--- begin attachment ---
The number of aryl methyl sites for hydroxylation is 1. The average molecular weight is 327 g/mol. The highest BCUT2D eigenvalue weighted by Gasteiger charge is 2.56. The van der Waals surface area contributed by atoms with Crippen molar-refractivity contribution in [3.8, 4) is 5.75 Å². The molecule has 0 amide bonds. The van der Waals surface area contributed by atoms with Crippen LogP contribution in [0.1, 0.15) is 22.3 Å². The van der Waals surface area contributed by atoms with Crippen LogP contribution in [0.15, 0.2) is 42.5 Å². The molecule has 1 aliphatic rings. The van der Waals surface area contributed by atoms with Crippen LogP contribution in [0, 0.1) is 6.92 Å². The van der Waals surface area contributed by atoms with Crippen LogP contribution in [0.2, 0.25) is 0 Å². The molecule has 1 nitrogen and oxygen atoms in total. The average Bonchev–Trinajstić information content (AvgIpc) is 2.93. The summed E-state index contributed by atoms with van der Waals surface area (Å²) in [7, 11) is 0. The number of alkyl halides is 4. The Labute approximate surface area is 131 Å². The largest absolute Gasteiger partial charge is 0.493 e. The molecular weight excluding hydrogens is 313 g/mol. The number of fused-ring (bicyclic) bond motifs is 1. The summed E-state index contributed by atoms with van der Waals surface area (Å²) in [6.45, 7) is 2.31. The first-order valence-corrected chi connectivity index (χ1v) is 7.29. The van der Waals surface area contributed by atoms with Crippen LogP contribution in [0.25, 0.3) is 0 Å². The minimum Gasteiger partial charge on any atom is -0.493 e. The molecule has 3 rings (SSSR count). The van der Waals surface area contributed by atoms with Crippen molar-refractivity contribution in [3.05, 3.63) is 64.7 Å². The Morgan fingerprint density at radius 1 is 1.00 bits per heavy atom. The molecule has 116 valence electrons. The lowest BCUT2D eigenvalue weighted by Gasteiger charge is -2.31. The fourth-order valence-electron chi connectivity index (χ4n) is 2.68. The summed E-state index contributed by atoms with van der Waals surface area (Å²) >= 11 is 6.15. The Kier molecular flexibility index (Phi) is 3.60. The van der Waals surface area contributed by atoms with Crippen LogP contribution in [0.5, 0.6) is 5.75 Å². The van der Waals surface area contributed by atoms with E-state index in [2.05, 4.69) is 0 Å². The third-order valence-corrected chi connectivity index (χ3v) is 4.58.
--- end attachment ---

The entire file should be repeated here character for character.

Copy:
The number of aryl methyl sites for hydroxylation is 1. The average molecular weight is 327 g/mol. The highest BCUT2D eigenvalue weighted by Gasteiger charge is 2.56. The van der Waals surface area contributed by atoms with Crippen molar-refractivity contribution in [3.8, 4) is 5.75 Å². The molecule has 0 amide bonds. The van der Waals surface area contributed by atoms with Crippen LogP contribution in [0.1, 0.15) is 22.3 Å². The van der Waals surface area contributed by atoms with Crippen LogP contribution in [0.15, 0.2) is 42.5 Å². The molecule has 1 aliphatic rings. The van der Waals surface area contributed by atoms with Crippen LogP contribution in [0, 0.1) is 6.92 Å². The van der Waals surface area contributed by atoms with Crippen LogP contribution in [0.2, 0.25) is 0 Å². The molecule has 1 nitrogen and oxygen atoms in total. The average Bonchev–Trinajstić information content (AvgIpc) is 2.93. The summed E-state index contributed by atoms with van der Waals surface area (Å²) in [7, 11) is 0. The number of alkyl halides is 4. The Labute approximate surface area is 131 Å². The largest absolute Gasteiger partial charge is 0.493 e. The molecular weight excluding hydrogens is 313 g/mol. The number of fused-ring (bicyclic) bond motifs is 1. The summed E-state index contributed by atoms with van der Waals surface area (Å²) in [6.45, 7) is 2.31. The first-order valence-corrected chi connectivity index (χ1v) is 7.29. The van der Waals surface area contributed by atoms with Crippen LogP contribution in [0.25, 0.3) is 0 Å². The minimum Gasteiger partial charge on any atom is -0.493 e. The molecule has 3 rings (SSSR count). The van der Waals surface area contributed by atoms with Crippen molar-refractivity contribution in [3.05, 3.63) is 64.7 Å². The Morgan fingerprint density at radius 1 is 1.00 bits per heavy atom. The molecule has 116 valence electrons. The lowest BCUT2D eigenvalue weighted by Gasteiger charge is -2.31. The fourth-order valence-electron chi connectivity index (χ4n) is 2.68. The summed E-state index contributed by atoms with van der Waals surface area (Å²) >= 11 is 6.15. The Kier molecular flexibility index (Phi) is 3.60. The van der Waals surface area contributed by atoms with Crippen LogP contribution in [0.5, 0.6) is 5.75 Å². The van der Waals surface area contributed by atoms with E-state index in [2.05, 4.69) is 0 Å². The third-order valence-corrected chi connectivity index (χ3v) is 4.58.